Nobel Prize On The Rocks: North Korea Calls Pence A "Political Dummy", Threatens To Call Off Summit

Trump's Nobel Peace Prize is suddenly in jeopardy.

Just a few weeks after the US president seemed on the verge of a historic diplomatic breakthrough by getting North Korea to open its borders to the world and end its nuclear program, progress appears to have taken a sharp U-turn, and after several rounds of increasingly harsher verbal outbursts, a senior North Korean official called VP Mike Pence a "political dummy", repeated a threat to call off the planned summit with President Donald Trump and in a flashback to Pongyang's ICBM launch days, warned that Pyongyang could “make the U.S. taste an appalling tragedy it has neither experienced nor even imagined."

As the WSJ reports, "in its most direct language aimed at Washington following a recent rapprochement between the two countries, Choe Son Hui, the North’s vice minister of foreign affairs, said if the June 12 talks were called off, the U.S. could instead face off with North Korea in a “nuclear-to-nuclear showdown."

In other words, the US is almost back to square one in dealing with Kim.

Choe Son Hui, North Korea’s vice minister for foreign affairs

In the past few weeks, tensions between North Korea and the United States have once again been rising after Korea refused to meet the United States’ demand of denuclearization, while the reason why Choe called Mike Pence a "political dummy" is in refernce to his Fox News interview earlier this week in which the VP reiterated the administrataion's insistence on denuclearization for North Korea.

She also criticized the vice president for bringing up Libya in the context of denuclearization—a sensitive subject for North Korea, after Moammar Gadhafi was overthrown and killed in 2011, eight years after giving up Libya’s nuclear weapons. Mr. Pence said the Libya model would only come about if North Korea failed to denuclearize.

Choe’s statement followed "strongly worded statements" last week from other senior North Korean officials aimed at U.S. national security adviser John Bolton and at the South Korean government of Moon Jae-in, who has pushed for dialogue with Pyongyang to avoid a nuclear standoff. The latest outburst also follows yesterday's meeting at the White House between Trump and Moon, who as the WSJ puts it "have both staked their hopes—and their credibility" on a successful U.S.-North Korea summit, which has been planned for June 12 in Singapore.

However, that summit is looking increasingly precarious, especially after a series of ominously worded North Korean statements: Last week, Pyongyang warned the U.S. and South Korea against conducting joint air force drills, and called on Seoul to muzzle defectors who were questioning the North’s motives in seeking detente. The North also canceled previously scheduled talks with Seoul after the US refused to call off joiont US-South Korean military drills in the region. Then last ago, a senior North Korean official said that Pyongyang wasn’t interested in a summit with the U.S. focused solely on denuclearization and accused Washington of trying to “impose on our dignified state the destiny of Libya or Iraq.”

Trump said in his meeting with Moon on Tuesday that he would call off his summit with Kim if the conditions didn’t work out, and put the odds of it continuing as planned at about 50-50.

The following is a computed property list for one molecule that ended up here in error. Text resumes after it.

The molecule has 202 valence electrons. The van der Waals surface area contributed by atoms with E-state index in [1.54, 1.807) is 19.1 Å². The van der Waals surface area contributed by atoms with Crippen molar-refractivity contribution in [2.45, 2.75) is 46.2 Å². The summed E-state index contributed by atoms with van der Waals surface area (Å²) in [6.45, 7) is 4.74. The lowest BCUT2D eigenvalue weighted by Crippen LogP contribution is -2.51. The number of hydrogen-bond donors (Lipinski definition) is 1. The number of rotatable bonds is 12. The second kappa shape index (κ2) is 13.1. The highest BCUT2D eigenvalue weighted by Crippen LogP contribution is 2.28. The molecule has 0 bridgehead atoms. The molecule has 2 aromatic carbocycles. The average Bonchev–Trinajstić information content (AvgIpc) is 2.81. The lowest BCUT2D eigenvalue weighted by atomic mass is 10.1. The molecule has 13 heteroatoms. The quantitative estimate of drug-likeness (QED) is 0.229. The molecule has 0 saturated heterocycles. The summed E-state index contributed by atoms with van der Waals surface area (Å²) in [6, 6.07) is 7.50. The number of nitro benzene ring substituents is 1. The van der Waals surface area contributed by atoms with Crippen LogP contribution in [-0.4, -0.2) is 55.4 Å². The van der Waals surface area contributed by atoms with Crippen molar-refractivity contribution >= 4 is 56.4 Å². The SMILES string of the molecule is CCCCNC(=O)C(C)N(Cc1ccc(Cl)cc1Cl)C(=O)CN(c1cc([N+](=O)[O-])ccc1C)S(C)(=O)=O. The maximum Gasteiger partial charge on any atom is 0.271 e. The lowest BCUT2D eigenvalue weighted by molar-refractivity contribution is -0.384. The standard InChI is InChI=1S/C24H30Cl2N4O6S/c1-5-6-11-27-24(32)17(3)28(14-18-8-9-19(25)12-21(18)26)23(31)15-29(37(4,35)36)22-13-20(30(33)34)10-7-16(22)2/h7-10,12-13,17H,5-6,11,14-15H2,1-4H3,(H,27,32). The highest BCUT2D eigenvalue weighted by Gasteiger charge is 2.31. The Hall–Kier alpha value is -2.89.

“I don’t want to waste a lot of time, and I’m sure he doesn’t want to waste a lot of time. So there’s a very substantial chance that it won’t work out. And that’s OK,” Mr. Trump said.

Still, Trump had expressed hope that Mr. Kim was sincere about wanting to make a big change in policy: “He has a chance to do something that maybe has never been done before,” Mr. Trump said. “If you look 25 years into the future—50 years into the future—he will be able to look back and be very proud of what he did for North Korea, and actually for the world.”

Meanwhiole, Pompeo who secretly flew to Pyongyang over Easter to meet with Kim and break the ice between the two nations, remained adamant that denuclearization must be part of any deal with North Korea in some capacity despite the country's refusal to do so. The U.S. has maintained that they will keep military pressure on North Korea until denuclearization is achieved.

So far North Korea does not appear will to make any concessions.

In her Thursday statement published by KCNA, Choe took issue with Pence's Fox News interview in which he suggested that the North sought the summit meeting with Trump; she called Pence’s words “unbridled and impudent,” and said that “Pence should have seriously considered the terrible consequences of his words.”

“As a person involved in the U.S. affairs, I cannot suppress my surprise at such ignorant and stupid remarks gushing out from the mouth of the U.S. vice president,” she said and added that if the U.S. continues to offend the North’s “goodwill,” she would tell leader Kim Jong Un to reconsider the Singapore summit with the U.S.

“It is the U.S. who has asked for dialogue, but now it is misleading the public opinion as if we have invited them to sit with us,” Ms. Choe said. “We will neither beg the U.S. for dialogue nor take the trouble to persuade them if they do not want to sit together with us.”

And so, with just over three weeks left until the highly anticipated meeting between the two nations, Trump will have to decide whether it will back off its denuclearization demand or take a more aggressive approach with North Korea.  If it is the latter, the US will likely end up using the "Libya model", and instead of winning the Nobel prize, Trump will instead find himself greenlighting a decapitation strike, and potentially launching a new global conflict.

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